For cognitive assessment tools and clinical assessment instruments

  • If developing a cognitive assessment tool or a clinical assessment instrument, the tool must be being tested in patients with a relevant disease.
  • Requires discussion of why the new assessment would be better than existing ones.

Previous scope definition, still in use for 2017 programs underway

Tool: An item that accelerates development of therapeutics, e.g., imaging techniques or reagents, biomarkers, and diagnostics.

  • Tools must have direct impact on the translational development of therapeutics for neurodegenerative diseases of aging. Any value the tools contribute to basic research will not be taken into consideration. For example, tools will not be valued for their ability to help identify new targets.
  • A strong rationale and hypothesis must be provided for the development of a tool, including how the tool will have a direct impact on translational research as defined by the Institute (i.e., target validation to phase IIa clinical trials).
  • Projects covering only the discovery/identification of a tool are out of scope.

About specific tools:

For biomarkers – note that the Novel Biomarkers 2017 program has additional restrictions on which biomarkers are in scope, e.g. it does not support biomarker identification as listed here. Please refer to specific program details before you apply.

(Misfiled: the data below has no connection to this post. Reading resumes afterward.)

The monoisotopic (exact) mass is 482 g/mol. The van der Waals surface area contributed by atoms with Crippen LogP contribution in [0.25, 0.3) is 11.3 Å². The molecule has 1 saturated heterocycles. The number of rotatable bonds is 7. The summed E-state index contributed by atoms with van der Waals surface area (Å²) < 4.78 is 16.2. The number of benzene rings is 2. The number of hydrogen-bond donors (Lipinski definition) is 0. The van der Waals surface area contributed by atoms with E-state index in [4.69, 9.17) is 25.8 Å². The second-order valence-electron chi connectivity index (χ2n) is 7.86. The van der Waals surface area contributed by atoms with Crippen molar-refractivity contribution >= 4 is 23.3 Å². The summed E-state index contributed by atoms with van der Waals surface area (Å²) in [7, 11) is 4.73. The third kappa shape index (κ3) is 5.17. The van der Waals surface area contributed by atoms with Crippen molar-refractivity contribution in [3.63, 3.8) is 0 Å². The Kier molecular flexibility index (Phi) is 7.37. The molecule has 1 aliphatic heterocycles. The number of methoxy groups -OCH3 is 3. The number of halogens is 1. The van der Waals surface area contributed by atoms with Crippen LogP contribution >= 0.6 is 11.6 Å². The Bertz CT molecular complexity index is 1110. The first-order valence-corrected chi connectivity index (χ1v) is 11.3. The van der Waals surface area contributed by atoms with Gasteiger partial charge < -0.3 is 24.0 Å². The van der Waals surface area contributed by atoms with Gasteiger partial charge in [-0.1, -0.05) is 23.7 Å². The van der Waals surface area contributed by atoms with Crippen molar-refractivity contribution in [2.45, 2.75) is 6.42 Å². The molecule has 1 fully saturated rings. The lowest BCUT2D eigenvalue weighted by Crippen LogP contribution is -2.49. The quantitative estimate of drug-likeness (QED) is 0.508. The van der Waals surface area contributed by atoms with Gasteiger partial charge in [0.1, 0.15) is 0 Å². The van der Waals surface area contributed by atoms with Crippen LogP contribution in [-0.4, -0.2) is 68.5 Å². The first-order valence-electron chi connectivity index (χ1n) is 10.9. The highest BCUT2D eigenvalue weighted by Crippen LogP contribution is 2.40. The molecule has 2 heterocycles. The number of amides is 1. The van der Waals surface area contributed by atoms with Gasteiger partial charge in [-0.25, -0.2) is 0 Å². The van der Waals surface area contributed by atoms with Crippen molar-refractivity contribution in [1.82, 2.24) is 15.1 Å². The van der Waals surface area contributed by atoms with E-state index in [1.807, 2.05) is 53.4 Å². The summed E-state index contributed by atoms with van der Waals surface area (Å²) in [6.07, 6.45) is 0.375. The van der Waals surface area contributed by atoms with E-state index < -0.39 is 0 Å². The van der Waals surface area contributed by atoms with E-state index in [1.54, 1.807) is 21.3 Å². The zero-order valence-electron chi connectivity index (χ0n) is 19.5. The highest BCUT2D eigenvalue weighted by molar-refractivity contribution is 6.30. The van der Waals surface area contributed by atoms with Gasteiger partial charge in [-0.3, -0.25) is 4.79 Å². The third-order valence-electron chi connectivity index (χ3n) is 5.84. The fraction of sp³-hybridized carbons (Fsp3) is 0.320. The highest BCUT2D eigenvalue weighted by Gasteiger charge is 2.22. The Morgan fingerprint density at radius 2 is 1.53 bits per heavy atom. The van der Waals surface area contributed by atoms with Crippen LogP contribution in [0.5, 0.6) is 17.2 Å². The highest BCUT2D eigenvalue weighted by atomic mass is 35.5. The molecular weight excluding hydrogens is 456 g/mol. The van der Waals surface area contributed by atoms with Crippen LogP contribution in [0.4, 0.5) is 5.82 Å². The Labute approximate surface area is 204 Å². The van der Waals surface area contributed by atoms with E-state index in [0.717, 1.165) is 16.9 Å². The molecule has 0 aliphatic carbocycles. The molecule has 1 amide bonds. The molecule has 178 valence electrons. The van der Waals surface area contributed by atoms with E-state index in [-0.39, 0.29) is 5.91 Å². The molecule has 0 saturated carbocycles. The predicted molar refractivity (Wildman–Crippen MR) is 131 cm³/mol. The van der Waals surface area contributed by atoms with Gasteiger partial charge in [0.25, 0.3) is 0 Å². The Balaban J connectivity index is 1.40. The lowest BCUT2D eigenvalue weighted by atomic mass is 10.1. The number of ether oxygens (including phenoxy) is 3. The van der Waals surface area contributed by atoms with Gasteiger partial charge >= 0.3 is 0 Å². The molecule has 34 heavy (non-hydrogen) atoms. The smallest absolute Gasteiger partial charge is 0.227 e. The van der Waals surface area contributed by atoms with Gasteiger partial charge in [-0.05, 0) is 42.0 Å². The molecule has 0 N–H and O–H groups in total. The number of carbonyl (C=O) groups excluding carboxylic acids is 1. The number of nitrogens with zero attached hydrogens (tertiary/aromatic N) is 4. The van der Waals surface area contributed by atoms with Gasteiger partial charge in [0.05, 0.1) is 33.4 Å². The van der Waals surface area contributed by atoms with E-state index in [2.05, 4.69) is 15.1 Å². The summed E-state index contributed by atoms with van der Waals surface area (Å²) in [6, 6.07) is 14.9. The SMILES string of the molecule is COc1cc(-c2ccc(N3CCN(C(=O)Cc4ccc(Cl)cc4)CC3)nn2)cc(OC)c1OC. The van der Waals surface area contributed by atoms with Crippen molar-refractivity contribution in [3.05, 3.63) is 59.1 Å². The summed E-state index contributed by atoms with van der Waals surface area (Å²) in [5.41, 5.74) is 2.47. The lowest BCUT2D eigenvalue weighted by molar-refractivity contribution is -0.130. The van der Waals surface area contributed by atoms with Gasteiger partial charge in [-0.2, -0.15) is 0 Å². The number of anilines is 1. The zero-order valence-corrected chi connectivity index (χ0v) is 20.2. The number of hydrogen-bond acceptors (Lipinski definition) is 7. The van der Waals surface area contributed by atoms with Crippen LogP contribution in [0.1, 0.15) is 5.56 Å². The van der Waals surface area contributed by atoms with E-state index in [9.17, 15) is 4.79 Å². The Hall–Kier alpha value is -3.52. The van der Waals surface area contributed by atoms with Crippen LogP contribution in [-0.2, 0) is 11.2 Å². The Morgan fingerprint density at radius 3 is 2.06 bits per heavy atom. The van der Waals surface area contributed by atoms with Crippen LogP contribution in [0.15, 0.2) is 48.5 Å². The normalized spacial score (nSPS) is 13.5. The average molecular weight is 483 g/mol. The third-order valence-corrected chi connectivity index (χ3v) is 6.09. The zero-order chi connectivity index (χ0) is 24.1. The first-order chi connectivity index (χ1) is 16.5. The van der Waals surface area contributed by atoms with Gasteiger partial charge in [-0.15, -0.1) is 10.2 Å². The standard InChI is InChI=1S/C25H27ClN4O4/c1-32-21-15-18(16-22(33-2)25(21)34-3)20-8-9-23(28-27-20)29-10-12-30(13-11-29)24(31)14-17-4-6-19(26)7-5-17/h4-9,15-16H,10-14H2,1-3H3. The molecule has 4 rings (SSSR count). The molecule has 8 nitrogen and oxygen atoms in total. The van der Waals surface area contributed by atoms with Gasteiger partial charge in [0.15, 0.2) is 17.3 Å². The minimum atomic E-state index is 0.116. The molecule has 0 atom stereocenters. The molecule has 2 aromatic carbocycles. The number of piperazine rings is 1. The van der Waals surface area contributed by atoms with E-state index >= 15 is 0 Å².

• Post mortem tissue can only be used for validation (not identification) of biomarkers. For example, “omics” studies on post mortem tissue are generally out of scope.
  • If project covers biomarker identification, biomarker identification alone is not in scope:
    • The identification must be a finite process that is directly linked to a validation process, and the project must also cover at least a portion of the validation of the identified biomarkers.
    • All the data necessary for identification must already be available/collected.
    • All the data necessary for validation must also be available/collected unless there is sufficient justification to collect new samples (e.g., samples cannot be stored).
    • Validation of markers must occur in a well-defined clinical cohort.

For cognitive assessment tools

Post mortem tissue can only be used for validation (not identification) of biomarkers. For example, “omics” studies on post mortem tissue are generally out of scope.

  • Must have a strong hypothesis and already have available a dataset to validate the assessment.
  • Requires discussion of why the new assessment would be better than existing ones.

The identification of genes implicated in disease is not in scope.

How does the Institute define patient-oriented translational research?

Projects must meet two conditions to be considered patient-oriented translational research:

  1. Be translational research that helps accelerate the development of therapeutics for neurodegenerative diseases of aging.
  2. Be the development of a therapeutic and/or tool, as tested in humans; human-derived cells, tissues or fluids; or in silico.

How does the Institute define complementary approaches?

Approaches to treating disease or maintaining health that are not therapeutics as defined by the Institute. Examples include exercise, diet, acupuncture, behavioral interventions (yoga, social enrichment, music or dance), foods, dietary or nutritional supplements, and enriched environments.

Will funding from the Institute be like funding from other agencies?

The Institute funds high-risk, high-reward research to help accelerate the development of treatments for neurodegenerative diseases of aging. Several things may be different about this focus or approach from those of other funding bodies: